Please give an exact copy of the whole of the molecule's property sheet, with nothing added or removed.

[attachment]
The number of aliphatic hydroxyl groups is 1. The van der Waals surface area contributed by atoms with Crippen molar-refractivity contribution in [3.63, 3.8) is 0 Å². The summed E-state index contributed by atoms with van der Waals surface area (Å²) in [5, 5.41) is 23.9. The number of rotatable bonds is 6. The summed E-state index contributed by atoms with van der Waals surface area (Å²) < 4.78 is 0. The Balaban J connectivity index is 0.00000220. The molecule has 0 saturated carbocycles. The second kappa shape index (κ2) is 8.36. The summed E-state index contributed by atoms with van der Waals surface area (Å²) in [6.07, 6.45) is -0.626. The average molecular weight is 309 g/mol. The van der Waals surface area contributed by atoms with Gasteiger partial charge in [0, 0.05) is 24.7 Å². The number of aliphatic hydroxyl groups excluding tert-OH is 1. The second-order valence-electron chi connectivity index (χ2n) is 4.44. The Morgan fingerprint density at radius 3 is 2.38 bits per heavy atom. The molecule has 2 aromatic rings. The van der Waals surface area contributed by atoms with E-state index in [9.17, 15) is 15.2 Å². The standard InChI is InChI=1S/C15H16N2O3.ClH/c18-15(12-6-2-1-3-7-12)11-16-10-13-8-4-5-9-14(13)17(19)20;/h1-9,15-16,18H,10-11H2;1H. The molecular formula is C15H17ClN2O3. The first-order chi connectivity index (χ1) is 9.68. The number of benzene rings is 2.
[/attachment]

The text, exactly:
The number of aliphatic hydroxyl groups is 1. The van der Waals surface area contributed by atoms with Crippen molar-refractivity contribution in [3.63, 3.8) is 0 Å². The summed E-state index contributed by atoms with van der Waals surface area (Å²) in [5, 5.41) is 23.9. The number of rotatable bonds is 6. The summed E-state index contributed by atoms with van der Waals surface area (Å²) < 4.78 is 0. The Balaban J connectivity index is 0.00000220. The molecule has 0 saturated carbocycles. The second kappa shape index (κ2) is 8.36. The summed E-state index contributed by atoms with van der Waals surface area (Å²) in [6.07, 6.45) is -0.626. The average molecular weight is 309 g/mol. The van der Waals surface area contributed by atoms with Gasteiger partial charge in [0, 0.05) is 24.7 Å². The number of aliphatic hydroxyl groups excluding tert-OH is 1. The second-order valence-electron chi connectivity index (χ2n) is 4.44. The Morgan fingerprint density at radius 3 is 2.38 bits per heavy atom. The molecule has 2 aromatic rings. The van der Waals surface area contributed by atoms with E-state index in [9.17, 15) is 15.2 Å². The standard InChI is InChI=1S/C15H16N2O3.ClH/c18-15(12-6-2-1-3-7-12)11-16-10-13-8-4-5-9-14(13)17(19)20;/h1-9,15-16,18H,10-11H2;1H. The molecular formula is C15H17ClN2O3. The first-order chi connectivity index (χ1) is 9.68. The number of benzene rings is 2.